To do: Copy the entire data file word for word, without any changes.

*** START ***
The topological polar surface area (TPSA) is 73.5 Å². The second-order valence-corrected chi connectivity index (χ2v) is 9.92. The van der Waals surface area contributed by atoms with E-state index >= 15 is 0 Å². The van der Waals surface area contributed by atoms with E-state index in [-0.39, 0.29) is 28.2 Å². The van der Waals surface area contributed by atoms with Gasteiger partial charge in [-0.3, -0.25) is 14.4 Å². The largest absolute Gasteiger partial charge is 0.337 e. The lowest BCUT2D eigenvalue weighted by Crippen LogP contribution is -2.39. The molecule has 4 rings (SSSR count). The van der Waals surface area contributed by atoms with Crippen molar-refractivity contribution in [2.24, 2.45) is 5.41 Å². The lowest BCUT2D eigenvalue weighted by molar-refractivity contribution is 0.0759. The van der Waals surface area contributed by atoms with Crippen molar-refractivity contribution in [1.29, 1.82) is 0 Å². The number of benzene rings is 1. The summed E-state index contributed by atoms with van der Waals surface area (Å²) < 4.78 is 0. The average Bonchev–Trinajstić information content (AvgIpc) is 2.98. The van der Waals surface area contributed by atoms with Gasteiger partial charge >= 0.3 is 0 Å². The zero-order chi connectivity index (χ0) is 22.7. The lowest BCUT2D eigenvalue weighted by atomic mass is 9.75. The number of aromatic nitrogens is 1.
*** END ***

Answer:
The topological polar surface area (TPSA) is 73.5 Å². The second-order valence-corrected chi connectivity index (χ2v) is 9.92. The van der Waals surface area contributed by atoms with E-state index >= 15 is 0 Å². The van der Waals surface area contributed by atoms with E-state index in [-0.39, 0.29) is 28.2 Å². The van der Waals surface area contributed by atoms with Gasteiger partial charge in [-0.3, -0.25) is 14.4 Å². The largest absolute Gasteiger partial charge is 0.337 e. The lowest BCUT2D eigenvalue weighted by Crippen LogP contribution is -2.39. The molecule has 4 rings (SSSR count). The van der Waals surface area contributed by atoms with Crippen molar-refractivity contribution in [2.24, 2.45) is 5.41 Å². The lowest BCUT2D eigenvalue weighted by molar-refractivity contribution is 0.0759. The van der Waals surface area contributed by atoms with Crippen molar-refractivity contribution in [1.29, 1.82) is 0 Å². The number of benzene rings is 1. The summed E-state index contributed by atoms with van der Waals surface area (Å²) < 4.78 is 0. The average Bonchev–Trinajstić information content (AvgIpc) is 2.98. The van der Waals surface area contributed by atoms with Gasteiger partial charge >= 0.3 is 0 Å². The zero-order chi connectivity index (χ0) is 22.7. The lowest BCUT2D eigenvalue weighted by atomic mass is 9.75. The number of aromatic nitrogens is 1.